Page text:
Eleven Republican state senators in Oregon were believed to be hiding out in Idaho with the assistance of right-wing militias to avoid voting on a measure limiting greenhouse gas emissions.16 “Send bachelors and come heavily armed,” said one fugitive senator during a televised interview, implying that the group would attack any law-enforcement official sent after them.17 Alleged child molester Roy Moore announced that he would again run for the United States Senate as a Republican.18 A House panel convened to discuss the possibility of reparations and a national apology for slavery, and leading Democratic presidential candidate Joe Biden alleged that his expressions of fondness for the segregationist senators James Eastland and Herman Talmadge, the former of whom once alleged that “the white race is a superior race” and the latter of whom claimed that “non-segregation in our schools will never work as long as red blood runs in white men’s veins,” were taken out of context.19 20 21 22 Seventy-two Philadelphia police officers were put on administrative duty for posting racist or offensive material on social media; Alabama passed a law allowing a Presbyterian megachurch to create its own police force; and in Allentown, Pennsylvania, 10 people were shot outside the Deja Vu nightclub.23 24 25 More than 20 emergency personnel rushed to a park in Queens, New York, to investigate a dead baby that turned out to be a doll.26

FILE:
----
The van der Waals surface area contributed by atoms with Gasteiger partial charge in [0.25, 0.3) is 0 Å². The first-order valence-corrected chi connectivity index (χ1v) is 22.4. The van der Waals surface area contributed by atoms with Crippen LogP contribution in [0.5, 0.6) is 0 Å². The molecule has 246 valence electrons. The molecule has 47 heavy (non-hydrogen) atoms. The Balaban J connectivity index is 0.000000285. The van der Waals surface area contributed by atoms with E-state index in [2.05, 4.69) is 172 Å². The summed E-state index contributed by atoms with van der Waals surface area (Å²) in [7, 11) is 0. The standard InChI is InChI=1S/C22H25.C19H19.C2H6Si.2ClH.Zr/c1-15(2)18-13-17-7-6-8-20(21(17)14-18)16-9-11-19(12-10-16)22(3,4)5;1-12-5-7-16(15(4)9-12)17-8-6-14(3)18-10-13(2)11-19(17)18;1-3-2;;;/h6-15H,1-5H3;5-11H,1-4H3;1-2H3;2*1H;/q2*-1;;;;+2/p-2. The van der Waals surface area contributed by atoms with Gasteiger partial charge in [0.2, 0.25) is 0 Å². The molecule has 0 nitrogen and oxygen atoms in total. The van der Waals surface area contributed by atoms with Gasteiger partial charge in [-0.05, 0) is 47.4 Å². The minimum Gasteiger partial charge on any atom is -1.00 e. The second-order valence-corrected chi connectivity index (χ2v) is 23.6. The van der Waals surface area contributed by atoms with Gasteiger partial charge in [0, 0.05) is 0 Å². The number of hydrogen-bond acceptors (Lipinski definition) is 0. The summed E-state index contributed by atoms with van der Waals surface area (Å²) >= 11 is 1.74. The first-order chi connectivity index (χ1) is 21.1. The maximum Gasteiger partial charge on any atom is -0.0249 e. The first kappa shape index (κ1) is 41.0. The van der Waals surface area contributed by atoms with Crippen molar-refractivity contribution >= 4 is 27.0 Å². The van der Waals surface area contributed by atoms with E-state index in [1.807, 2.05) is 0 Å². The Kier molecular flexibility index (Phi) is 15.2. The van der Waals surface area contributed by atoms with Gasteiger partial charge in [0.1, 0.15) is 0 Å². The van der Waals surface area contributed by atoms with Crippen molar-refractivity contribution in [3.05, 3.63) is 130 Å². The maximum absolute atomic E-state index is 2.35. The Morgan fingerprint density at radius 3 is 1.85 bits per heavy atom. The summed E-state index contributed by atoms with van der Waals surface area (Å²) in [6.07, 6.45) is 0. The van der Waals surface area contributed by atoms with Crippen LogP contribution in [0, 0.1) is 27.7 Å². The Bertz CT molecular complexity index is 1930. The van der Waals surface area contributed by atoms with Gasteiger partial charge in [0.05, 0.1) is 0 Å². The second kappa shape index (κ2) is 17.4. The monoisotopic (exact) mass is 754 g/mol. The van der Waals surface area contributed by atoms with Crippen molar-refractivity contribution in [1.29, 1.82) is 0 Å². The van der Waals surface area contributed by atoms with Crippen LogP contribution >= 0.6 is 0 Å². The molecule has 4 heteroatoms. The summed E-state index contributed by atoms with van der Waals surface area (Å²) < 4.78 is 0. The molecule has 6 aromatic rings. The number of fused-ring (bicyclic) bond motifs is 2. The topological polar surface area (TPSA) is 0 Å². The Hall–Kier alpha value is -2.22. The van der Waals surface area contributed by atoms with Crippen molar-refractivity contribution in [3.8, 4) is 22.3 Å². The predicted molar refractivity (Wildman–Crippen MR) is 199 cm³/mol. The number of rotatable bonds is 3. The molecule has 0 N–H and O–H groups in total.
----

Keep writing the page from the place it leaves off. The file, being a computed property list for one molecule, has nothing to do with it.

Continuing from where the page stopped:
In Myanmar, a country that the World Health Organization has found is facing “critical health workplace shortages,” a 28-year-old doctor had her license revoked for posting modeling photos of herself on Facebook that “did not fit with Burmese tradition.”27 “Did I dress in sexy outfits when I was meeting my patients?” she asked reporters. “Never.”28 Porn actors, sex workers, and artists picketed the offices of Instagram to protest its nudity policy, and the United Kingdom delayed adopting new rules establishing age verification for viewing online pornography.29 30 San Francisco broke ground on a new public park commemorating the city’s leather community.31 A major train disruption in Japan last month, in which close to 30 trains were put out of commission, was found to have been caused by a slug.32 Some one hundred orcas and other whales previously intended for sale to Chinese zoos began to be released from a Russian “whale jail”; scientists studying the “midnight zone” of the deep sea captured the first footage of a giant squid in U.S. waters; and a vast freshwater sea was discovered beneath the Atlantic Ocean.33 34 35 The island of Sommaroy, Norway, planned to abolish time.36